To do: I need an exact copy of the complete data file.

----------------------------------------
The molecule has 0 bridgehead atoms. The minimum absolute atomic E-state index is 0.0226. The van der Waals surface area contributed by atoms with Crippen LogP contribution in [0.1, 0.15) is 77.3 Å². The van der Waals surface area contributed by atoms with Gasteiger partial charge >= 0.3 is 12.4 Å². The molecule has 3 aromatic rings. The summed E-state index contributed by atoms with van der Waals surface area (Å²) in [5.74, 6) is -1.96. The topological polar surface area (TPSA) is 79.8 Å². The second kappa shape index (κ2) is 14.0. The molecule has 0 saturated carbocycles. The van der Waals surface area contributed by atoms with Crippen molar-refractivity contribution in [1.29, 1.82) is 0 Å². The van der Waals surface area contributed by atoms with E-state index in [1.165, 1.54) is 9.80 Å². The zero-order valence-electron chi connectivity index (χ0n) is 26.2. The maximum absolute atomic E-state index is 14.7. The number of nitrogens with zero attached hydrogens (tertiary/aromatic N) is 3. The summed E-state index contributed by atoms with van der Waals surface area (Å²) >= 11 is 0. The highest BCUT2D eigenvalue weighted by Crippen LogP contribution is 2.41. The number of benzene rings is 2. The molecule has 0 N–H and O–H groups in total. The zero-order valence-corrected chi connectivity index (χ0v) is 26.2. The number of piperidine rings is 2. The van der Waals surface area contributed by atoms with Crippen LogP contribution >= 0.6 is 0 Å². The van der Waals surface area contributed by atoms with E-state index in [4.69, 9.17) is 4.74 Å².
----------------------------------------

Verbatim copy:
The molecule has 0 bridgehead atoms. The minimum absolute atomic E-state index is 0.0226. The van der Waals surface area contributed by atoms with Crippen LogP contribution in [0.1, 0.15) is 77.3 Å². The van der Waals surface area contributed by atoms with Gasteiger partial charge >= 0.3 is 12.4 Å². The molecule has 3 aromatic rings. The summed E-state index contributed by atoms with van der Waals surface area (Å²) in [5.74, 6) is -1.96. The topological polar surface area (TPSA) is 79.8 Å². The second kappa shape index (κ2) is 14.0. The molecule has 0 saturated carbocycles. The van der Waals surface area contributed by atoms with Crippen molar-refractivity contribution in [1.29, 1.82) is 0 Å². The van der Waals surface area contributed by atoms with E-state index in [1.165, 1.54) is 9.80 Å². The zero-order valence-electron chi connectivity index (χ0n) is 26.2. The maximum absolute atomic E-state index is 14.7. The number of nitrogens with zero attached hydrogens (tertiary/aromatic N) is 3. The summed E-state index contributed by atoms with van der Waals surface area (Å²) >= 11 is 0. The highest BCUT2D eigenvalue weighted by Crippen LogP contribution is 2.41. The number of benzene rings is 2. The molecule has 0 N–H and O–H groups in total. The zero-order valence-corrected chi connectivity index (χ0v) is 26.2. The number of piperidine rings is 2. The van der Waals surface area contributed by atoms with Crippen LogP contribution >= 0.6 is 0 Å². The van der Waals surface area contributed by atoms with E-state index in [4.69, 9.17) is 4.74 Å².